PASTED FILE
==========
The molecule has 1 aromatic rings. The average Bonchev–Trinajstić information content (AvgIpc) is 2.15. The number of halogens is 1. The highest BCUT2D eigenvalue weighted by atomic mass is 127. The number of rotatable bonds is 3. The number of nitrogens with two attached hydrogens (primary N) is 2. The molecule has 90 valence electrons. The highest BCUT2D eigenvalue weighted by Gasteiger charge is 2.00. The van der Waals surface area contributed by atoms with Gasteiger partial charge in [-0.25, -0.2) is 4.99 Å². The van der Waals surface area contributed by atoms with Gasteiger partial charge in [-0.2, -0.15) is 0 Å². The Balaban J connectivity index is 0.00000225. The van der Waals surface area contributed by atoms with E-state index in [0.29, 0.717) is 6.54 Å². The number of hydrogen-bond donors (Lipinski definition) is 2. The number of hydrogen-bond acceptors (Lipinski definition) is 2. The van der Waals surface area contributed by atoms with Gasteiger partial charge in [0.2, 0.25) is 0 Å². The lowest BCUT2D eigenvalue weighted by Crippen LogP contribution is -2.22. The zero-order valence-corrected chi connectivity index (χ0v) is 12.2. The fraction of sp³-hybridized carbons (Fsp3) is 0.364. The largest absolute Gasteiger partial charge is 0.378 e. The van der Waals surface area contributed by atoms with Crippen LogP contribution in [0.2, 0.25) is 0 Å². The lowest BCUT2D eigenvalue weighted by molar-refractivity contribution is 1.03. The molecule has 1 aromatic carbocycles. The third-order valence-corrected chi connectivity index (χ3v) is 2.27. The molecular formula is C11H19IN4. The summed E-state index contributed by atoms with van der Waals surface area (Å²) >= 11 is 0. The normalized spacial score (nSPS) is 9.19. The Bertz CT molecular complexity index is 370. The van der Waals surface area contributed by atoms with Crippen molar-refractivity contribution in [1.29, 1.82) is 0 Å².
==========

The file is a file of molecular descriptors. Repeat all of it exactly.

The molecule has 1 aromatic rings. The average Bonchev–Trinajstić information content (AvgIpc) is 2.15. The number of halogens is 1. The highest BCUT2D eigenvalue weighted by atomic mass is 127. The number of rotatable bonds is 3. The number of nitrogens with two attached hydrogens (primary N) is 2. The molecule has 90 valence electrons. The highest BCUT2D eigenvalue weighted by Gasteiger charge is 2.00. The van der Waals surface area contributed by atoms with Gasteiger partial charge in [-0.25, -0.2) is 4.99 Å². The van der Waals surface area contributed by atoms with Gasteiger partial charge in [-0.2, -0.15) is 0 Å². The Balaban J connectivity index is 0.00000225. The van der Waals surface area contributed by atoms with E-state index in [0.29, 0.717) is 6.54 Å². The number of hydrogen-bond donors (Lipinski definition) is 2. The number of hydrogen-bond acceptors (Lipinski definition) is 2. The van der Waals surface area contributed by atoms with Gasteiger partial charge in [0.2, 0.25) is 0 Å². The lowest BCUT2D eigenvalue weighted by Crippen LogP contribution is -2.22. The zero-order valence-corrected chi connectivity index (χ0v) is 12.2. The fraction of sp³-hybridized carbons (Fsp3) is 0.364. The largest absolute Gasteiger partial charge is 0.378 e. The van der Waals surface area contributed by atoms with Crippen LogP contribution in [0.2, 0.25) is 0 Å². The lowest BCUT2D eigenvalue weighted by molar-refractivity contribution is 1.03. The molecule has 1 aromatic carbocycles. The third-order valence-corrected chi connectivity index (χ3v) is 2.27. The molecular formula is C11H19IN4. The summed E-state index contributed by atoms with van der Waals surface area (Å²) >= 11 is 0. The normalized spacial score (nSPS) is 9.19. The Bertz CT molecular complexity index is 370. The van der Waals surface area contributed by atoms with Crippen molar-refractivity contribution in [1.29, 1.82) is 0 Å².